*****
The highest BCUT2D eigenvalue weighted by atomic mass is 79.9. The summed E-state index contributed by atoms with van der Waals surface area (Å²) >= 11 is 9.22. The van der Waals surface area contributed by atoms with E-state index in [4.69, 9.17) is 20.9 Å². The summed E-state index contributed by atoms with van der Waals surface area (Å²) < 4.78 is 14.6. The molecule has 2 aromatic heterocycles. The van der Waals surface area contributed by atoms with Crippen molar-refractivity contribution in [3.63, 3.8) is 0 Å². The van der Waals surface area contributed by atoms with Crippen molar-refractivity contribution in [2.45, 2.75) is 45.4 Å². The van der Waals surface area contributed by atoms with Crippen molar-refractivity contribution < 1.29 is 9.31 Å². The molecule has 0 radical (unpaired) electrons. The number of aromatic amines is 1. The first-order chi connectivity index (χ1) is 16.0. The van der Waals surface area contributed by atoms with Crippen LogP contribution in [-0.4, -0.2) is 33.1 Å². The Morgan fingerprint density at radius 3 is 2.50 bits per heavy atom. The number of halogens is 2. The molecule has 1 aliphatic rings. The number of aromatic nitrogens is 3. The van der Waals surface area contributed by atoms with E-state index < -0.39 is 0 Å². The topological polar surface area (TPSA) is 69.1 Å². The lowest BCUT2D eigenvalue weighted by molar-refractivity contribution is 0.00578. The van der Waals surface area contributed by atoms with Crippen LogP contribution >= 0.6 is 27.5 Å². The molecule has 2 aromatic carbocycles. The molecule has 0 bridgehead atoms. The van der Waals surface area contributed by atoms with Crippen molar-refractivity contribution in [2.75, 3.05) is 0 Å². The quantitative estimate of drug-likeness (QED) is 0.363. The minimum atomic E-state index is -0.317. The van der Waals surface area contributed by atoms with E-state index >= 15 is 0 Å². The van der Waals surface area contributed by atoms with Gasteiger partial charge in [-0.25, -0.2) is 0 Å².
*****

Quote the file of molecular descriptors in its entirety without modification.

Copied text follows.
The highest BCUT2D eigenvalue weighted by atomic mass is 79.9. The summed E-state index contributed by atoms with van der Waals surface area (Å²) >= 11 is 9.22. The van der Waals surface area contributed by atoms with E-state index in [4.69, 9.17) is 20.9 Å². The summed E-state index contributed by atoms with van der Waals surface area (Å²) < 4.78 is 14.6. The molecule has 2 aromatic heterocycles. The van der Waals surface area contributed by atoms with Crippen molar-refractivity contribution in [3.63, 3.8) is 0 Å². The van der Waals surface area contributed by atoms with Crippen molar-refractivity contribution in [2.45, 2.75) is 45.4 Å². The van der Waals surface area contributed by atoms with Crippen molar-refractivity contribution < 1.29 is 9.31 Å². The molecule has 0 radical (unpaired) electrons. The number of aromatic amines is 1. The first-order chi connectivity index (χ1) is 16.0. The van der Waals surface area contributed by atoms with Crippen LogP contribution in [-0.4, -0.2) is 33.1 Å². The Morgan fingerprint density at radius 3 is 2.50 bits per heavy atom. The number of halogens is 2. The molecule has 1 aliphatic rings. The number of aromatic nitrogens is 3. The van der Waals surface area contributed by atoms with E-state index < -0.39 is 0 Å². The topological polar surface area (TPSA) is 69.1 Å². The lowest BCUT2D eigenvalue weighted by molar-refractivity contribution is 0.00578. The van der Waals surface area contributed by atoms with Crippen LogP contribution >= 0.6 is 27.5 Å². The molecule has 2 aromatic carbocycles. The molecule has 0 bridgehead atoms. The van der Waals surface area contributed by atoms with Crippen molar-refractivity contribution in [2.75, 3.05) is 0 Å². The quantitative estimate of drug-likeness (QED) is 0.363. The minimum atomic E-state index is -0.317. The van der Waals surface area contributed by atoms with E-state index >= 15 is 0 Å². The van der Waals surface area contributed by atoms with Gasteiger partial charge in [-0.25, -0.2) is 0 Å².